It takes a lot of encouragement to apply to medical schoolPosted on December 14, 2020
For Dr. Eli Nix, the road to medical school wasn’t a straight line. It was a winding, uphill path that required encouragement, despite the fact that he was a promising, highly educated candidate.
“It took a lot of people to convince me that medical school was an option for me and it can take a while to decide whether or not it is something worth trying,” says Dr. Nix, NOSM Alumnus (MD Class of 2019). He is currently a second-year psychiatry resident working in an out-patient mental health clinic for patients from Thunder Bay and across the region.
Dr. Nix, originally from Thunder Bay, says he is happy to be able to get his specialty training at home. During medical school, he represented NOSM speaking to students at Dennis Franklin Cromarty and Pelican Falls High Schools in an effort to encourage more Indigenous youth to consider medicine as a career. Since graduating from NOSM, he has stayed involved by mentoring Indigenous medical students and volunteering to help with an annual welcome event for Indigenous applicants.
When Dr. Nix recently learned about NOSM’s Indigenous Health Practitioner Pathway program that RBC and the Aubrey and Marla Dan Foundation are supporting in Northern Ontario, he said it is a program that is needed at NOSM. The new pathway will educate and introduce youth in the North to the possibility of a career in health care and the opportunity to study, and eventually practise, in their home community.
“The truth is that Indigenous medical students at NOSM often must work harder to overcome barriers and earn their place at medical school. The School is working on effective ways to recruit more candidates from First Nation communities because they are underrepresented and NOSM wants to reflect the demographic of Northern Ontario.”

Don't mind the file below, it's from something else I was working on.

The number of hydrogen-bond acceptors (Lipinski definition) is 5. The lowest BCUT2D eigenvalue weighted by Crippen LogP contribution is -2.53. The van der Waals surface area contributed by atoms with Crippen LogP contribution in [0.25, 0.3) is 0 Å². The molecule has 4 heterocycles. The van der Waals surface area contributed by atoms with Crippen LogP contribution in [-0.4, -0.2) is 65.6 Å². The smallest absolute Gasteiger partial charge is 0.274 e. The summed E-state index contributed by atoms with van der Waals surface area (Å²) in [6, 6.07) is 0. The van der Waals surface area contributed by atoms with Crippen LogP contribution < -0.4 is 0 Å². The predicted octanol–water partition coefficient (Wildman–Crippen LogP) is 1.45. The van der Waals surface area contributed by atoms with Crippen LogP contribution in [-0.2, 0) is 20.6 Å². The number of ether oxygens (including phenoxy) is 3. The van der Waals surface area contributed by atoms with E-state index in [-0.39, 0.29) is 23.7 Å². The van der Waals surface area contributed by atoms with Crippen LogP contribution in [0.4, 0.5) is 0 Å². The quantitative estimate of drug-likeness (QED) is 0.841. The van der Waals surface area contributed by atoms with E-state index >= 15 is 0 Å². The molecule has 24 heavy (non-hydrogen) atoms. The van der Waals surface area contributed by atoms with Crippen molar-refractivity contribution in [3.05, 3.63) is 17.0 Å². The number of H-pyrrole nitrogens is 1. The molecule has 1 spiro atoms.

He understands the challenges firsthand. It took him many years to even consider applying. Dr. Nix first obtained a degree in biology from Lakehead University, followed by a PhD in microbiology from the University of British Columbia.
When jobs in Dr. Nix’s field of expertise seemed scarce, it was his thesis advisor who encouraged him to apply to medical school. Even with impressive post-graduate academic qualifications, Dr. Nix says at the time he still wasn’t sure.
“At first, I didn’t think I had a chance to get into medical school, but I started looking at different programs and volunteering. I knew it would take a couple of years to build up my application,” Dr. Nix says.
“When I got my post-doctoral position in research at NOSM for my mentor Dr. Ulanova, I was able to work while trying to get accepted to the MD program. It offered me a decent living and I was able to use my educational background to strengthen my application.”
After interviewing a few times, Dr. Nix was excited to become a medical student. He speaks fondly of his experience at NOSM and in the communities where he gained his clinical experience. Though he doesn’t recall experiencing systemic racism within the School, he does remember a handful of experiences that happened during his training in the community.
“The School is really inclusive. There is a lot of strong cultural education and the non-Indigenous students seem really open to this,” says Dr. Nix.
Yet, Dr. Nix says sometimes people make associations that aren’t fair. “Some individuals haven’t had the lived experiences to fully understand another person’s perspective, and I have run into a perception that Indigenous people receive an unfair advantage when applying to NOSM.”
He says encouragement is key. Having access to a pathway that is supportive will help students find their way to NOSM.
“It’s important to recognize that many people are on the cusp of applying but may not have the confidence, so it really does take encouragement and support from other people to apply.”
An Indigenous MD graduate perspective